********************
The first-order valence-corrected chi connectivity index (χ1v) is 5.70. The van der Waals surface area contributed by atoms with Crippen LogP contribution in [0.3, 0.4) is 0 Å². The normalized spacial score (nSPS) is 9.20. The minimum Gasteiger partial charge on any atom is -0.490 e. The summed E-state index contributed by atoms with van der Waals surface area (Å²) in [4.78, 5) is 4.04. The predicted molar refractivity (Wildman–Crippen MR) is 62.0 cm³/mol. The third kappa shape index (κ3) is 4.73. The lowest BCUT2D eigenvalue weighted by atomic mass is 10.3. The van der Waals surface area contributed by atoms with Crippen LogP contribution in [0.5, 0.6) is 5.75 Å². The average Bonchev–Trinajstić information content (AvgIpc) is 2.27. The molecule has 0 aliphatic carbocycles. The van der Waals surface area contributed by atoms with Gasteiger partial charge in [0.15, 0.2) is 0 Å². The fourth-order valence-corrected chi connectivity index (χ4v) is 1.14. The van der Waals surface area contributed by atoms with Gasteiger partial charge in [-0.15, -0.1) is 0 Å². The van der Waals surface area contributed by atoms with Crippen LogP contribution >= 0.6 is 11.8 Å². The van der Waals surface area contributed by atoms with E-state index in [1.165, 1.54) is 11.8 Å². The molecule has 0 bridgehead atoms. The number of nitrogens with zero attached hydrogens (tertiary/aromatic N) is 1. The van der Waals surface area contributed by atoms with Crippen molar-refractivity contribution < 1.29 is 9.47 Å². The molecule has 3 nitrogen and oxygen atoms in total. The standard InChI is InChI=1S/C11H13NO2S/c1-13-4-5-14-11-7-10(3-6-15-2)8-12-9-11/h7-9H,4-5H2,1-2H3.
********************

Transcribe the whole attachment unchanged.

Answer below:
The first-order valence-corrected chi connectivity index (χ1v) is 5.70. The van der Waals surface area contributed by atoms with Crippen LogP contribution in [0.3, 0.4) is 0 Å². The normalized spacial score (nSPS) is 9.20. The minimum Gasteiger partial charge on any atom is -0.490 e. The summed E-state index contributed by atoms with van der Waals surface area (Å²) in [4.78, 5) is 4.04. The predicted molar refractivity (Wildman–Crippen MR) is 62.0 cm³/mol. The third kappa shape index (κ3) is 4.73. The lowest BCUT2D eigenvalue weighted by atomic mass is 10.3. The van der Waals surface area contributed by atoms with Crippen LogP contribution in [0.5, 0.6) is 5.75 Å². The average Bonchev–Trinajstić information content (AvgIpc) is 2.27. The molecule has 0 aliphatic carbocycles. The van der Waals surface area contributed by atoms with Gasteiger partial charge in [0.15, 0.2) is 0 Å². The fourth-order valence-corrected chi connectivity index (χ4v) is 1.14. The van der Waals surface area contributed by atoms with Gasteiger partial charge in [-0.15, -0.1) is 0 Å². The van der Waals surface area contributed by atoms with Crippen LogP contribution >= 0.6 is 11.8 Å². The van der Waals surface area contributed by atoms with E-state index in [1.165, 1.54) is 11.8 Å². The molecule has 0 bridgehead atoms. The number of nitrogens with zero attached hydrogens (tertiary/aromatic N) is 1. The van der Waals surface area contributed by atoms with Crippen molar-refractivity contribution < 1.29 is 9.47 Å². The molecule has 3 nitrogen and oxygen atoms in total. The standard InChI is InChI=1S/C11H13NO2S/c1-13-4-5-14-11-7-10(3-6-15-2)8-12-9-11/h7-9H,4-5H2,1-2H3.